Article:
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>> this bill under consideration would spend $40 billion. this is the second spending bill for ukraine in two months and this bill is three times larger than the first. our military aid to unit -- to ukraine is nothing new to them. since 2014 the united states provided more than $6 billion in security assistance to ukraine. in addition to the $14 million congress authorized a month ago. if this bill passes, the u.s. will have authorized roughly $60 billion in total spending for ukraine. for those that say this is not enough, for those of you in this chamber that's a our military spending is never enough, let's put $60 billion into perspective. according to hell ucsf, a security assistance at the stimson center, they have become the largest recipient of u.s. military the past two decades. insect -- except for the top five countries some $60 billion is more than every country in
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the world spends on their entire military expenditures. if this passes, our total 80 ukraine will almost equal the entire military budget of russia and it is not as if we have the money lying around. we will have to borrow the money from china to send it to ukraine. the cost of this package we are voting on today is more than the u.s. spent during the first year of the u.s. conflict in afghanistan. congress authorized force and the president sent troops into the conflict, and the same cannot be said of ukraine. this proposal towers over domestic priorities as well. the massive package of $60 billion to ukraine dwarfs the $6 million spent on cancer research annually. $60 billion is more than the government collect in gas taxes each year to build roads and bridges. the $60 billion to ukraine could find substantial portions or entire large cabinet departments. that nearly equals the entire state department budget, the 60 billion exceeds the department
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of homeland security budget and department of energy. and congress just wants to keep spending and spending. host: that senator paul talking about the opposition of the a package -- aid package last week. it has advanced on the u.s. senate lord and we expect a final passing but later in the week and we are asking about usa to ukraine. is it too much, (202) 748-8000 is the line to use. too little, (202) 748-8001. about right is (202) 748-8002. other republican members of the house and senate, here is todd young of indiana, senator young tweeting this over the weekend saying "our support to ukraine should not be governed by emotions and blank checks but tailored in accordance with our own economic resources and appropriate guardrails to ensure it is used effectively unaccounted for." from andy biggs on the house side of things, andy biggs says "my congressional colleagues, we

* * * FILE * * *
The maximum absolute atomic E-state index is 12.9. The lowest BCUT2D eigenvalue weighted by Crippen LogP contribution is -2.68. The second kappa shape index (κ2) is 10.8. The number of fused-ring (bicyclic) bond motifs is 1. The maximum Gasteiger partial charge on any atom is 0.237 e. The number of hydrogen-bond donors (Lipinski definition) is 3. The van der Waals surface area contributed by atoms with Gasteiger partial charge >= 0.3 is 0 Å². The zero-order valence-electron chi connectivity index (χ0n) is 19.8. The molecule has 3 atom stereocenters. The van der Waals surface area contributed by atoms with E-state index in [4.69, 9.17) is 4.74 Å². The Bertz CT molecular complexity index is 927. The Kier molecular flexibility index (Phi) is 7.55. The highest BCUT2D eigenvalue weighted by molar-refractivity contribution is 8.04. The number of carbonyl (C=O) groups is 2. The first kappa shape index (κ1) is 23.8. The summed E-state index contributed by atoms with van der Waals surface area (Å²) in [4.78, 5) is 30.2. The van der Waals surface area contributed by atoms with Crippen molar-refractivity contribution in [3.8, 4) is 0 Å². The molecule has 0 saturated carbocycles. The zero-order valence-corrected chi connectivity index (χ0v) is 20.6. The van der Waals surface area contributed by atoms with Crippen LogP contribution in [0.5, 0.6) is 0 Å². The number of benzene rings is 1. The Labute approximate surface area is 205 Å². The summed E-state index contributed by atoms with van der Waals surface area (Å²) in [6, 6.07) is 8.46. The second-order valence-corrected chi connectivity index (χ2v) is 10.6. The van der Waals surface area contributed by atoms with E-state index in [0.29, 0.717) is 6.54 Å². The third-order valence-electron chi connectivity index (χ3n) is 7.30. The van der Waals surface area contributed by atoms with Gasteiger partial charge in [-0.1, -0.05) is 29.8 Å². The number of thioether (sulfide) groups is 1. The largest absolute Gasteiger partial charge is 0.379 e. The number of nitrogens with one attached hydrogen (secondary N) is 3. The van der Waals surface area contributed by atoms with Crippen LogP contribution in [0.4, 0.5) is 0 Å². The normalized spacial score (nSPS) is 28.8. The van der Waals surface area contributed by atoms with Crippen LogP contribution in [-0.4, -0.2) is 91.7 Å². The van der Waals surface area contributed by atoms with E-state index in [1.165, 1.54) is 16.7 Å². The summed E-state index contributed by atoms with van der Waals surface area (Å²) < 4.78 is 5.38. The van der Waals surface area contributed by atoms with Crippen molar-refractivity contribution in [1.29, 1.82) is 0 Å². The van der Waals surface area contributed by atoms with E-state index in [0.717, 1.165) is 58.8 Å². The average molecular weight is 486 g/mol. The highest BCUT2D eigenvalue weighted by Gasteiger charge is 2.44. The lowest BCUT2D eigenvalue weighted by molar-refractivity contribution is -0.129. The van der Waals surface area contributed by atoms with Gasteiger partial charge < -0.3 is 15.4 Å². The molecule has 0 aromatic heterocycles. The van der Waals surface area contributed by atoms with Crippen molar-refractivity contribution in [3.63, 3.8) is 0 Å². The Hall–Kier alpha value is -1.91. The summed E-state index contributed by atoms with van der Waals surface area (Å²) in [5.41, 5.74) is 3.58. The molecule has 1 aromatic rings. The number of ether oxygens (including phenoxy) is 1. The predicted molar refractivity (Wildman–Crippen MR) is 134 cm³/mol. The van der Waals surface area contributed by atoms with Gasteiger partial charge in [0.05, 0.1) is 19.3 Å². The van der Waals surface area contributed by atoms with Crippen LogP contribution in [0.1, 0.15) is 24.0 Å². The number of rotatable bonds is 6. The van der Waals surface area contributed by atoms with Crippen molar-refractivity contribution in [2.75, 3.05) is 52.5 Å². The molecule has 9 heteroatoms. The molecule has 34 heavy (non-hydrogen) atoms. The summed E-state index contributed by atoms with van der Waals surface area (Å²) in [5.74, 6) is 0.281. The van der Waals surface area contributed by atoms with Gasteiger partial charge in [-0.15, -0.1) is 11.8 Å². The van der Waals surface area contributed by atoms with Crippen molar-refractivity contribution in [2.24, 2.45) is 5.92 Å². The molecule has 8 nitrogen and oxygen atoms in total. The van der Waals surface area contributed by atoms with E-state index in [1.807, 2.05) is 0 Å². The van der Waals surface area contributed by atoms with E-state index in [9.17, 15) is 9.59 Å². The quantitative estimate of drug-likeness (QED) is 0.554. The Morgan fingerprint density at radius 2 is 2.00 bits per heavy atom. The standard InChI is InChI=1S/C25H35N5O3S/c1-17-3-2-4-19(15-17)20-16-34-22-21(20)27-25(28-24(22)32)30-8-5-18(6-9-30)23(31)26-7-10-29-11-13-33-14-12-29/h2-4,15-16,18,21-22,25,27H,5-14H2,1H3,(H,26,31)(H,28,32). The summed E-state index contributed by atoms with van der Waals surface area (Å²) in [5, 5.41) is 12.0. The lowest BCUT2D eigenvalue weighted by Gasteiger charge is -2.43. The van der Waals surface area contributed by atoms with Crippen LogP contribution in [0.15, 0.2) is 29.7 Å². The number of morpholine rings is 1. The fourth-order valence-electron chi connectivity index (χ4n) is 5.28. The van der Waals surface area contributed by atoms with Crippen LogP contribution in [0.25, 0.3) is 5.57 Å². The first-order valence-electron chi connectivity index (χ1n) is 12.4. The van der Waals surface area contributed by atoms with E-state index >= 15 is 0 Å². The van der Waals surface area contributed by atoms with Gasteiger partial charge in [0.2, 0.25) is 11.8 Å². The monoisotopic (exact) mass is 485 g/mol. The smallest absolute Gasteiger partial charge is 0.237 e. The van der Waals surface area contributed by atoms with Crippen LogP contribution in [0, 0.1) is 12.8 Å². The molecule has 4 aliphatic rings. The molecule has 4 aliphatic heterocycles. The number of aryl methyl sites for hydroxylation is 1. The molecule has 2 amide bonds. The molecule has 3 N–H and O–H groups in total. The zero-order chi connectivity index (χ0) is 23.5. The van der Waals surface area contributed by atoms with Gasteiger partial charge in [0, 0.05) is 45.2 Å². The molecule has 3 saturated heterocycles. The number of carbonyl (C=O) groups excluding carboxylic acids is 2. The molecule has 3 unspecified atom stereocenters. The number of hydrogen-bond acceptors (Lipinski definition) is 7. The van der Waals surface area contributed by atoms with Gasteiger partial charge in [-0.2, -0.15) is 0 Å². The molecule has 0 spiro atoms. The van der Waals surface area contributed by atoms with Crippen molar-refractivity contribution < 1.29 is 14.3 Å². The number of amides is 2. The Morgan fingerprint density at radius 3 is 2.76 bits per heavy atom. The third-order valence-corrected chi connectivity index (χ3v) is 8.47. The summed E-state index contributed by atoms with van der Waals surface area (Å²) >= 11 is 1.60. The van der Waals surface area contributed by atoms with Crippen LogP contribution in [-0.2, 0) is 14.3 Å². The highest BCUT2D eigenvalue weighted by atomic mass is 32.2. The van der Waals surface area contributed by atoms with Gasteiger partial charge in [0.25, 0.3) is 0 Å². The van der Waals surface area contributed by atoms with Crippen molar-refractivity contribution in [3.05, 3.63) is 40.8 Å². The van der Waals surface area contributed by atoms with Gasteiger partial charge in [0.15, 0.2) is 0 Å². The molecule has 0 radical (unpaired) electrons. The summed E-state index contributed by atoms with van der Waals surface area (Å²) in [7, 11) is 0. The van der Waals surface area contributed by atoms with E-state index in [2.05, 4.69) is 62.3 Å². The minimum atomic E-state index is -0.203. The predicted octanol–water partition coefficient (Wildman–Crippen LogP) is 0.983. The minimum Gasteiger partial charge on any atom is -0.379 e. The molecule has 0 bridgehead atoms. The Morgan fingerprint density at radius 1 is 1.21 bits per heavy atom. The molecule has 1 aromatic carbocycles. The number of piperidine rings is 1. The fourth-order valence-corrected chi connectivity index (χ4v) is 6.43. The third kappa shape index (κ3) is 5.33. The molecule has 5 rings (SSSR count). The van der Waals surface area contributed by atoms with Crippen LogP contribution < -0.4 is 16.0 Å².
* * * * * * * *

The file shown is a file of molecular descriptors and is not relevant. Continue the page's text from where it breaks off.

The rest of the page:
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cannot send $40 billion to ukraine. my colleagues and i were barely given time to read the bill text, our government doesn't have the money and there is no way to tell all this money will be spent." let's go to calls and hear from nick in sarasota, florida. go ahead. caller: good morning. i think all the republicans like rand paul and the president are all exactly correct. the numbers you put up show only $20 million -- $20 billion of it was for military assistance and the other was for humanitarian aid and economic support. we needed some of that here. i'm a retired veteran and i have a 5% raise and now the inflation is really closer to 10%. i don't believe that a number at all. we could have built the border fence and finished it by then, put more money down there. it is too much and all borrowed.
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that is what gets me but nobody like your previous caller i agree with him too, what is the numbers of the other countries giving over there? we need to see that so we are seeing we are not once again having our wallets emptied as taxpayers. host: we were here -- will hear from john next. caller: hello. thanks for taking my call. what i'm not hearing from anybody is this is bidens war. putin warned us or he warned the world he did not way ukraine in nato and biden specifically said we invite ukraine to nato. putin said don't do it and biden came on the radio and said pruden will attack russia. we knew they would attack because he did not want them in ukraine. this is russia's missile crisis.